John 11:45-57 – The Plot to kill Jesus

John 11:45-57 (ESVST)
45 Many of the Jews therefore, who had come with Mary and had seen what he did, believed in him, 46 but some of them went to the Pharisees and told them what Jesus had done. 

As Jesus predicted, after raising of Lazarus, many of the Jews that had come with Mary, the same Jews that were consoling her, many of these beleived. Sadly, not all of them beleived but many. Some of them that I presume were among those that did not beleive, went to the Pharisees and told them that Jesus had raised Lazarus from the dead. 

47 So the chief priests and the Pharisees gathered the council and said, “ What are we to do? For this man performs many signs. 48 If we let him go on like this, everyone will believe in him, and the Romans will come and take away both our place and our nation.” 

As soon as they had the news of what Jesus did, the chief priest and the Pharisees had a council meeting. The purpose of the meeting was to answer this question of what are they to do. They were deeply concerned about the signs that Jesus was doing. Their concern was that if Jesus continued to do these signs, everyone will beleive in him and the Romans will come and take away both their place and their nation. This based on history at the time was a legitimate concern as these increasing belief in Jesus as the King, The Messiah, might start a new revolution against the Romans and that would make the Romans come and intervene and taking over the little freedom that they had. As long as they kept the peace amongs themselves, there was no need for Roman intervention. 
This in any event did not help because even after they killed Jesus, in AD 70, the Romans did come and take away their temple and nation. So, the killing of Jesus did not necessarily help but, their concern was still a valid one. 

49 But one of them, Caiaphas, who was high priest that year, said to them, “ You know nothing at all. 50 Nor do you understand that it is better for you that one man should die for the people, not that the whole nation should perish.”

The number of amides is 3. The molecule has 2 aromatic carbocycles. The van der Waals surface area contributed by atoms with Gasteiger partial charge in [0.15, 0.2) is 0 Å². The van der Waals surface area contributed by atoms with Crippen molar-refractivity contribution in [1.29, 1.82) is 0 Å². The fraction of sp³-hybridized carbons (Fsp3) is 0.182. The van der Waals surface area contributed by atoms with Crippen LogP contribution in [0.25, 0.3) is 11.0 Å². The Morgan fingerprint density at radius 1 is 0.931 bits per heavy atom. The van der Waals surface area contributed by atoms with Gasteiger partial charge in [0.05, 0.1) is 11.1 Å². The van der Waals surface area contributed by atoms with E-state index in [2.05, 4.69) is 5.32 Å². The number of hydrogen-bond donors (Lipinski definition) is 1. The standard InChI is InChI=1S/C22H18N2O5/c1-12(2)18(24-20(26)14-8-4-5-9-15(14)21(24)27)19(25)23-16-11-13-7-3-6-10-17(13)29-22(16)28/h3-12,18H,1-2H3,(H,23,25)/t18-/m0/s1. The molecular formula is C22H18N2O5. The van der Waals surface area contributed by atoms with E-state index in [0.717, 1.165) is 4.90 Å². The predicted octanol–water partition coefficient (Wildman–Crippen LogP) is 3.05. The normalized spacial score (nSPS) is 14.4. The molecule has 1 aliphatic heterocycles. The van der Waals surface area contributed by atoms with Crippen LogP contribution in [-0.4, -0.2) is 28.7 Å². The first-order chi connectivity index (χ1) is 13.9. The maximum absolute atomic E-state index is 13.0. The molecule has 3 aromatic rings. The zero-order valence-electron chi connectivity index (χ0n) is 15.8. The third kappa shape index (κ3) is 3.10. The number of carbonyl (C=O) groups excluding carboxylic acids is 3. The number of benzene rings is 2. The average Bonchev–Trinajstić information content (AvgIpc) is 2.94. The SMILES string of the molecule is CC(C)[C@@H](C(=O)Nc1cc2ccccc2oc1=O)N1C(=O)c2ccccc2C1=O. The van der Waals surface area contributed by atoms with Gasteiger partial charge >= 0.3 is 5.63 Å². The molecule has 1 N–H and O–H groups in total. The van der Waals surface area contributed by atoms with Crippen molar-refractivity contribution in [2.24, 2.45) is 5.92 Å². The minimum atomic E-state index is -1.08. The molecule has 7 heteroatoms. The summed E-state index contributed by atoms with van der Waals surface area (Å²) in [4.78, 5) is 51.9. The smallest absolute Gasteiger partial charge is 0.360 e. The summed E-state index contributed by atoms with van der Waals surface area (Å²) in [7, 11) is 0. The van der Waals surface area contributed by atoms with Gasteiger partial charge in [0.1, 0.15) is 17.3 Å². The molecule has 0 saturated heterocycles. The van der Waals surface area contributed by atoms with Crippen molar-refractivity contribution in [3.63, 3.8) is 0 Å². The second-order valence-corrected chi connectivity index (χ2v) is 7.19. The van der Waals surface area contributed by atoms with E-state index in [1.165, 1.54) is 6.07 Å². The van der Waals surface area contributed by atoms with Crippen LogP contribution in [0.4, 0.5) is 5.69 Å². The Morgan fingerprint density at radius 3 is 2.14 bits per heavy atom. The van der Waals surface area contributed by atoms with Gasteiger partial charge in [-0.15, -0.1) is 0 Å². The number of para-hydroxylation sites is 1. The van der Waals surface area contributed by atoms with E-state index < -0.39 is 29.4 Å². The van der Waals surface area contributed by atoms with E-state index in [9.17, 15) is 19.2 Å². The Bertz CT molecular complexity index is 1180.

Caiaphas became high priest c. a. d. 18, being appointed by the Roman prefect Valerius Gratus. His father- in- law was Annas, who had previously functioned in that same position from c. a. d. 7–14 and who exercised great influence over the office even after his tenure. Caiaphas remained in office until a. d. 36 when, along with Pontius Pilate, he was removed by the Romans. He took a leading part in the trial and condemnation of Jesus. This same Caiaphas said to them that it was better for one man to die for the nation than for the whole nation to die. 

51 He did not say this of his own accord, but being high priest that year he prophesied that Jesus would die for the nation, 52 and not for the nation only, but also to gather into one the children of God who are scattered abroad. 53 So from that day on they made plans to put him to death.

When Caiaphas said this, it was because he had prophesied that Jesus would die for the nation and not only die but also gather all other Jews that were scattered abroad. This gave them a reason they were looking for to kill Jesus and in a way gave them justification. John tells us that from that point, they made plans to kill Jesus. 

54 Jesus therefore no longer walked openly among the Jews, but went from there to the region near the wilderness, to a town called Ephraim, and there he stayed with the disciples.

Because the Jews wanted to kill him and it was not yet his time, Jesus no longer walked openly.

55 Now the Passover of the Jews was at hand, and many went up from the country to Jerusalem before the Passover to purify themselves. 56 They were looking for Jesus and saying to one another as they stood in the temple, “ What do you think? That he will not come to the feast at all?” 57 Now the chief priests and the Pharisees had given orders that if anyone knew where he was, he should let them know, so that they might arrest him.

As people went to Jerusalem to purify themselves for the coming Passover, they were looking for Jesus and asking among themselves if he will come. This is because the Caiaphas and the Pharisees had issued a warrant if arrest for him.
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Posted in John 11, The Gospel of John.

2 Comments

  1. I think the leaders biggest concern in v48 was that Jesus and His disciples would take over the Pharisees posision as representatives for the Jews since it seems the majority were starting to believe in Him. So they were still not concerened with the people's spiritual wellness – only their own bread and butter.

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